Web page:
The Maritime History of the Great Lakes
Daily News (Kingston, ON), Dec. 22, 1856

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p.2 The Rochester Union of Wednesday says:

There was a storm on the Lake yesterday and still continues. It blows from the north east and has been attended by snow squalls. The schooner Elizabeth for Cobourg, and Isabella for Toronto, which sailed yesterday morning, put back into the river last night, unable to make headway. The brig Wm. Lewis, of and for Oswego, laden with wheat, came in here last night for refuge from the storm. She left Port Dalhousie on Monday night. The propeller Bay State, of Ogdensburgh, laden with beef, pork and lard, was disabled by the breaking of a valve rod, yesterday morning, about twenty miles above this port. The engineer took five of the crew in a small boat and put off for the shore to obtain assistance if necessary, and to get the rod repaired. After contending with the wind and waves the boat reached the shore under Braddock's Point, ten miles west of this harbor, at 4 p.m., six hours after leaving the propeller. The propeller was under canvas when the engineer left. He was in town this morning and went to Charlotte, hoping perhaps to reach the vessel if she met with no accident during the night. If he can get on board he will speedily replace the valve rod, and get steam on the engine. He telegraphed to Oswego and was answered that the propeller Ogdensburgh and a tug would be sent out in search of the disabled propeller, as soon as the weather would permit. The captain of the brig Lewis, which arrived last night saw the Bay State under canvass a few miles out, and and she appeared to be doing well. He could have offered her no assistance, so far as bringing her in, had it been asked for by the captain. Last night was a hard one for a disabled propeller to be drifting about the lake, and there well may be some fears entertained for her safety.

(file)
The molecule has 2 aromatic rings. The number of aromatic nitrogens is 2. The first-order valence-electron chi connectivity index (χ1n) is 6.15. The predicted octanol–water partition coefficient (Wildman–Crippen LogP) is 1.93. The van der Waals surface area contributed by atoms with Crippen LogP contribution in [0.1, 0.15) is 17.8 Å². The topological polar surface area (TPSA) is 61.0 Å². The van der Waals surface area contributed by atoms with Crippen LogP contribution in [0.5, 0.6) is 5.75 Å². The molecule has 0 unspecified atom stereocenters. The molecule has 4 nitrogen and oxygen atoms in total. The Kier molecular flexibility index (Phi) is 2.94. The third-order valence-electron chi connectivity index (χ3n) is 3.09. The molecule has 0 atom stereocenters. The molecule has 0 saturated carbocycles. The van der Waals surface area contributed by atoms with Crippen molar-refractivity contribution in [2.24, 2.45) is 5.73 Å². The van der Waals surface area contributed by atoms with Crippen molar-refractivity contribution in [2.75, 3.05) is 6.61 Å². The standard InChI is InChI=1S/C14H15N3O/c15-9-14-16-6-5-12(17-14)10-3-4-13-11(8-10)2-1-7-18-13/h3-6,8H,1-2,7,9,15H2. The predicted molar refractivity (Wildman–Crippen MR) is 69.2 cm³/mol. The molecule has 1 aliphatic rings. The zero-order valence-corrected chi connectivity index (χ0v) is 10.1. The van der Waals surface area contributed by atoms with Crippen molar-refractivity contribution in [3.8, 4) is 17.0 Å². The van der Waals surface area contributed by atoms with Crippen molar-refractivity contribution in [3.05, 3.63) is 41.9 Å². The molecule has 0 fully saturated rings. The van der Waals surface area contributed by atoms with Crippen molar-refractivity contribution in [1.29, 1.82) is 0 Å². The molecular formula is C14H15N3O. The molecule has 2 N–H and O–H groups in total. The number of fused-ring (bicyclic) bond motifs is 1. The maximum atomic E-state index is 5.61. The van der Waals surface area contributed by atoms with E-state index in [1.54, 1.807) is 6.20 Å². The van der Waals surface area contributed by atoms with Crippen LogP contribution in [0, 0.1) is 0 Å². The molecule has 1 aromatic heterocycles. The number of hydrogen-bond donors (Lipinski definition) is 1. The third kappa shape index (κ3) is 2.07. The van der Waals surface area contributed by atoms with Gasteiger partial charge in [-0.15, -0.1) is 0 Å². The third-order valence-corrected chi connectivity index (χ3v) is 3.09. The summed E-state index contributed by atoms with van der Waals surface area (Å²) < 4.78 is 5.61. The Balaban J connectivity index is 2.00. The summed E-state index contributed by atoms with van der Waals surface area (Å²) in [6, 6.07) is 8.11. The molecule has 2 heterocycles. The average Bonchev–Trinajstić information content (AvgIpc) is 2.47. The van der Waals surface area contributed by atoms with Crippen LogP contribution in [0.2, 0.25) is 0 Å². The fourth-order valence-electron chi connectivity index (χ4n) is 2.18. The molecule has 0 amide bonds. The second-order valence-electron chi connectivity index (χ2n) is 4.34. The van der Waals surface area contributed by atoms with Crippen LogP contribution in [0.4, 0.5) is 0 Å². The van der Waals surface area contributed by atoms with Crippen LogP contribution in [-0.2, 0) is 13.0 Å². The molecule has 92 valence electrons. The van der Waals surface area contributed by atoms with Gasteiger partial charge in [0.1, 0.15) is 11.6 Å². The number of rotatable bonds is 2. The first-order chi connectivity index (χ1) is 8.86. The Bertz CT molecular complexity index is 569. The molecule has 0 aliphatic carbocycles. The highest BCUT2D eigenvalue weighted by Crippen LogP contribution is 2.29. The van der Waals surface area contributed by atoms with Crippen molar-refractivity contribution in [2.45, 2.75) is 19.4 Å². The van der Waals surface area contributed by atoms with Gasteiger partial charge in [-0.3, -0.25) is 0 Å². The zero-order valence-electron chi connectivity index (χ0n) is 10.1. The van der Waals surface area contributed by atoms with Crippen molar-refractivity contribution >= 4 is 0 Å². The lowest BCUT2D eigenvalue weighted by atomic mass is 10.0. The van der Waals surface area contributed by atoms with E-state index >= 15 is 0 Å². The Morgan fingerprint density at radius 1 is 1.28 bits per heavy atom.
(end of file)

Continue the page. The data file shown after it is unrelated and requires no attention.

The same paper of Tuesday contains the following in reference to the Bay State:

The clerk, engineer and five men came ashore in a small boat, after six hours labor, and landed a few miles west of this port. The engineer brought his valve rod to get it repaired; meanwhile the captain, John Brown, kept the propeller under canvass. She worked her way to Lyon's Point, some eight or ten miles to the eastward of this port, and came to anchor, under the land, about two miles from shore. While at anchor, Captain Brown undertook the repair of the engine himself, and with the aid of the second engineer made a valve rod. He got up steam early this morning and came into port. The engineer, and the detachment of the crew with him, heard that the propeller was near Lyon's Point, and went there by land but too late to find her. She had come into the river.

Canal Tolls - declining in N.Y.

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Dec. 22, 1856
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Rick Neilson
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Public domain: Copyright has expired according to the applicable Canadian or American laws. No restrictions on use.
Maritime History of the Great Lakes
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Daily News (Kingston, ON), Dec. 22, 1856